I found Edward Dollery, age forty-seven, defrocked accountant, big spender and dishonest person, living in a house rented in the name of Carol Pick. It was in a new brick-veneer suburb built on cow pasture east of the city, one of those strangely silent developments where the average age is twelve and you can feel the pressure of the mortgages on your skin.
Eddie Dollery’s skin wasn’t looking good. He’d cut himself several times shaving and each nick was wearing a little red-centred rosette of toilet paper. The rest of Eddie, short, bloated, was wearing yesterday’s superfine cotton business shirt, striped, and scarlet pyjama pants, silk. The overall effect was not fetching.
‘Yes?’ he said in the clipped tone of a man interrupted while on the line to Tokyo or Zurich or Milan. He had both hands behind his back, apparently holding up his pants.
‘Marinara, right?’ I said, pointing to a small piece of hardened food attached to the pocket of his shirt.
Eddie Dollery looked at my finger, and he looked in my eyes, and he knew. A small greyish probe of tongue came out to inspect his upper lip, disapproved and withdrew.
‘Come in,’ he said in a less commanding tone. He took a step backwards. His right hand came around from behind his back and pointed a small pistol at my fly. ‘Come in or I’ll shoot your balls off.’
I looked at the pistol with concern. It had a distinctly Albanian cast to it. These things go off for motives of their own.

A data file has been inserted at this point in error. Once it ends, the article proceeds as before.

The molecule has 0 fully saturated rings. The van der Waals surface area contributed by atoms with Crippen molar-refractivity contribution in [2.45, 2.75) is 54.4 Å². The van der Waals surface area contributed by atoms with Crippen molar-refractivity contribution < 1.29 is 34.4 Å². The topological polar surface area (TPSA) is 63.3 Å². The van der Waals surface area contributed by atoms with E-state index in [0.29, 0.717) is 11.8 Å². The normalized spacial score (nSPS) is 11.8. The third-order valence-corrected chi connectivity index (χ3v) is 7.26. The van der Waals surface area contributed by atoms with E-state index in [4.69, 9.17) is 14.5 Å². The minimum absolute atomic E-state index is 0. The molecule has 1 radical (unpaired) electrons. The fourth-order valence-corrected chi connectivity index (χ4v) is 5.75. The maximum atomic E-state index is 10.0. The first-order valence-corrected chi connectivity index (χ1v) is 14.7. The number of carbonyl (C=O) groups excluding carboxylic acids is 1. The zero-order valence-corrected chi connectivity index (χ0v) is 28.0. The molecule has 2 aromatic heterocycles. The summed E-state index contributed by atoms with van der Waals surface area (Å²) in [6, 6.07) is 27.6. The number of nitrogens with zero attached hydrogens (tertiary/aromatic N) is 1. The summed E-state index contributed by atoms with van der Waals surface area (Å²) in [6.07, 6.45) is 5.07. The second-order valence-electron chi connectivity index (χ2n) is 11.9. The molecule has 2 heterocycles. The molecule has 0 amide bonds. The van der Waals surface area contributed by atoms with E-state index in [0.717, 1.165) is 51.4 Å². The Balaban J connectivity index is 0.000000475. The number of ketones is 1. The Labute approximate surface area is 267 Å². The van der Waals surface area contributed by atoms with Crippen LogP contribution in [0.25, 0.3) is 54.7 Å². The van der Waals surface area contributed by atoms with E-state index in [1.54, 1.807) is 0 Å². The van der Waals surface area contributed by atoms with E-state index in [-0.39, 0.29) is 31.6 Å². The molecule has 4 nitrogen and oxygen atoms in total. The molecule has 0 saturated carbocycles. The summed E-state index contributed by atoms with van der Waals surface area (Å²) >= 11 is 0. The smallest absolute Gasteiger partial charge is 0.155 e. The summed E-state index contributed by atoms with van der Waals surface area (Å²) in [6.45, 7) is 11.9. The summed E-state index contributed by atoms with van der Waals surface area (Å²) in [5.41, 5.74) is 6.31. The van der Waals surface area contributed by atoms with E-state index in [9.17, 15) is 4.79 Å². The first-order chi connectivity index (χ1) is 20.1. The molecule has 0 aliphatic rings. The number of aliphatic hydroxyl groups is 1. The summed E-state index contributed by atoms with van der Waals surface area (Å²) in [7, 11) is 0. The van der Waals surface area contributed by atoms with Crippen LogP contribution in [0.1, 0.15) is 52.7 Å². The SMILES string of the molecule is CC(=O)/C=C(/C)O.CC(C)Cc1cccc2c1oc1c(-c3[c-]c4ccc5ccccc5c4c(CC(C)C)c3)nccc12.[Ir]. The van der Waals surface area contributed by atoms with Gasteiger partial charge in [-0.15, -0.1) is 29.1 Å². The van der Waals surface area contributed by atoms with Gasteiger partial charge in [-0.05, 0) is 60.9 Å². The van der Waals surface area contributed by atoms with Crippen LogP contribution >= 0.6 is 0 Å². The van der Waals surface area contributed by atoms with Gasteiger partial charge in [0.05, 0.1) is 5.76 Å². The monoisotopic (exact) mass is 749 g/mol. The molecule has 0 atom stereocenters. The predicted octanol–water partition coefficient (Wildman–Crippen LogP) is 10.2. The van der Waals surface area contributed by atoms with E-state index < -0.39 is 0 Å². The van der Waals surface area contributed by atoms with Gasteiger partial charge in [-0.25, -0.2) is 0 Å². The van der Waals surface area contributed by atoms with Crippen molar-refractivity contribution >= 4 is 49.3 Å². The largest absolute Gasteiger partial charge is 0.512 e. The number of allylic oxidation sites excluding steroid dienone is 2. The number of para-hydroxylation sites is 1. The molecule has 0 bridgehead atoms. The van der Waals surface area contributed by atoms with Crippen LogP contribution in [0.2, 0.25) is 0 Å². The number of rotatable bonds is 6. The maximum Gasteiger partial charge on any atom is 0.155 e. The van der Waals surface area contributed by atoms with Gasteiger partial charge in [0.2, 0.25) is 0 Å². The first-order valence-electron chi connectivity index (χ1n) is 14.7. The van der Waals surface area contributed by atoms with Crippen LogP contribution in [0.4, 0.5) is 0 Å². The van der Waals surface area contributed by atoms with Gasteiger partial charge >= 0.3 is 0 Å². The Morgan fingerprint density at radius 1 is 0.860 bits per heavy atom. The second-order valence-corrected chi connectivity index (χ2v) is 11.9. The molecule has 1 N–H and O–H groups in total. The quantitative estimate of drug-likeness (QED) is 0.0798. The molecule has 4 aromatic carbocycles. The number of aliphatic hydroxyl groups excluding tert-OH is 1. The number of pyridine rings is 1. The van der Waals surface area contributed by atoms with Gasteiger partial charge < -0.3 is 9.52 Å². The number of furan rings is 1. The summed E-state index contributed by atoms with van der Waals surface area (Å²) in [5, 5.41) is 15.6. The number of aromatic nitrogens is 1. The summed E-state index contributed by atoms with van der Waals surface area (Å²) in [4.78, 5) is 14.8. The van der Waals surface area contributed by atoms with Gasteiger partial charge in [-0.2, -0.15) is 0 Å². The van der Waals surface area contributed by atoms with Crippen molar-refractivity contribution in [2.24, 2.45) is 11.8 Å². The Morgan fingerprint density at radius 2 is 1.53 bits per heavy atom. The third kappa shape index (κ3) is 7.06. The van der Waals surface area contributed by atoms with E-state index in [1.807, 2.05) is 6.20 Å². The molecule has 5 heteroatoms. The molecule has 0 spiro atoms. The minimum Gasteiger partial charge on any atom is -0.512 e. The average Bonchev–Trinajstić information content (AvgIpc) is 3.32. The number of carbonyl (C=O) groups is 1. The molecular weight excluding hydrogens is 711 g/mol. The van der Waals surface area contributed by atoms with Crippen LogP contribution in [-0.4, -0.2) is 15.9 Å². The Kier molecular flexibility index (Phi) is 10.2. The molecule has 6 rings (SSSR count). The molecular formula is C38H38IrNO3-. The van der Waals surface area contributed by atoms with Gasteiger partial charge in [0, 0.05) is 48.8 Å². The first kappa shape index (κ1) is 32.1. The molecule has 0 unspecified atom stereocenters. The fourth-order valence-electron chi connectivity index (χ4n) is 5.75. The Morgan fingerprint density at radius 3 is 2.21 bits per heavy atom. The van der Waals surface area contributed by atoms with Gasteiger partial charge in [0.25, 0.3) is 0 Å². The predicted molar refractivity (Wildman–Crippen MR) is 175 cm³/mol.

‘Mr Sabbatini,’ I said. ‘You’re Mr Michael Sabbatini? I’m only here about your credit card payment.’
‘Inside,’ he said, wagging the firearm.
He backed in, I followed. We went through a barren hallway into a sitting room containing pastel-coloured leather furniture of the kind that appears to have been squashed.
Eddie stopped in the middle of the room. I stopped. We looked at each other.
I said, ‘Mr Sabbatini, it’s only money. You’re pointing a gun at a debt collector. From an agency. You can go to jail for that. If it’s not convenient to discuss new arrangements for repayments now, I’m happy to tell my agency that.’
Eddie shook his head slowly. ‘How’d you find me?’ he said.
I blinked at him. ‘Find you? We’ve got your address, Mr Sabbatini. We send your accounts here. The company sends your accounts here.’
Eddie moved aside a big piece of hair to scratch his scalp, revealing a small plantation of transplanted hairs. ‘I’ve got to lock you up,’ he said. ‘Put your hands on your head.’
I complied. Eddie got around behind me and said, ‘Straight ahead. March.’
He kept his distance. He was a good metre and a half behind me when I went through the doorway into the kitchen. There were about a dozen empty champagne bottles on various surfaces around the room—Perrier Jouet, Moet et Chandon, Pol Roger, Krug. No brand loyalty here, no concern for the country’s balance of payments. The one on the counter to my right was Piper.
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